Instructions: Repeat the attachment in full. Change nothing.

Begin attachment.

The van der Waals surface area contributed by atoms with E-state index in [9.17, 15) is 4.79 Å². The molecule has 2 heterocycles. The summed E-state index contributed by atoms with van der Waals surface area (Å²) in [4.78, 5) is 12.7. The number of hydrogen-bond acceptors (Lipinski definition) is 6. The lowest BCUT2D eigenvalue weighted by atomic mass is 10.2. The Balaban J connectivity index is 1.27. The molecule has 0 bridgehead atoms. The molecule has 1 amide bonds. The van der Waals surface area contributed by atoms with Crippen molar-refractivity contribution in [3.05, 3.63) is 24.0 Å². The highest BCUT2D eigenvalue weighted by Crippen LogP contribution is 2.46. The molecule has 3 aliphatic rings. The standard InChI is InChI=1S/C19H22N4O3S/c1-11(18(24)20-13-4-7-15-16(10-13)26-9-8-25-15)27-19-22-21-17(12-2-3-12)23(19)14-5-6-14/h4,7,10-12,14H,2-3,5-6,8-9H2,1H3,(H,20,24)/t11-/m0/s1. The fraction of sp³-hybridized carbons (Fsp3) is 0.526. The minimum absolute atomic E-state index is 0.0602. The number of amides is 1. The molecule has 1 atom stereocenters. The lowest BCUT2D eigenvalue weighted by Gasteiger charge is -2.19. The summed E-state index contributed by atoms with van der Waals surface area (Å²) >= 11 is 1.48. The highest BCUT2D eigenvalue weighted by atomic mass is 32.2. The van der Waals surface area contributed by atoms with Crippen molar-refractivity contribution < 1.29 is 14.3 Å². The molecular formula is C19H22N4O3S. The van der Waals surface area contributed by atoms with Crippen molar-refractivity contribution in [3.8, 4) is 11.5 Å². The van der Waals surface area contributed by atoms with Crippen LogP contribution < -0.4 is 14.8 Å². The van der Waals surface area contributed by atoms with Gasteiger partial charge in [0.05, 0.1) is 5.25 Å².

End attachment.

The van der Waals surface area contributed by atoms with E-state index in [9.17, 15) is 4.79 Å². The molecule has 2 heterocycles. The summed E-state index contributed by atoms with van der Waals surface area (Å²) in [4.78, 5) is 12.7. The number of hydrogen-bond acceptors (Lipinski definition) is 6. The lowest BCUT2D eigenvalue weighted by atomic mass is 10.2. The Balaban J connectivity index is 1.27. The molecule has 0 bridgehead atoms. The molecule has 1 amide bonds. The van der Waals surface area contributed by atoms with Crippen molar-refractivity contribution in [3.05, 3.63) is 24.0 Å². The highest BCUT2D eigenvalue weighted by Crippen LogP contribution is 2.46. The molecule has 3 aliphatic rings. The standard InChI is InChI=1S/C19H22N4O3S/c1-11(18(24)20-13-4-7-15-16(10-13)26-9-8-25-15)27-19-22-21-17(12-2-3-12)23(19)14-5-6-14/h4,7,10-12,14H,2-3,5-6,8-9H2,1H3,(H,20,24)/t11-/m0/s1. The fraction of sp³-hybridized carbons (Fsp3) is 0.526. The minimum absolute atomic E-state index is 0.0602. The number of amides is 1. The molecule has 1 atom stereocenters. The lowest BCUT2D eigenvalue weighted by Gasteiger charge is -2.19. The summed E-state index contributed by atoms with van der Waals surface area (Å²) >= 11 is 1.48. The highest BCUT2D eigenvalue weighted by atomic mass is 32.2. The van der Waals surface area contributed by atoms with Crippen molar-refractivity contribution < 1.29 is 14.3 Å². The molecular formula is C19H22N4O3S. The van der Waals surface area contributed by atoms with Crippen molar-refractivity contribution in [3.8, 4) is 11.5 Å². The van der Waals surface area contributed by atoms with Crippen LogP contribution < -0.4 is 14.8 Å². The van der Waals surface area contributed by atoms with Gasteiger partial charge in [0.05, 0.1) is 5.25 Å².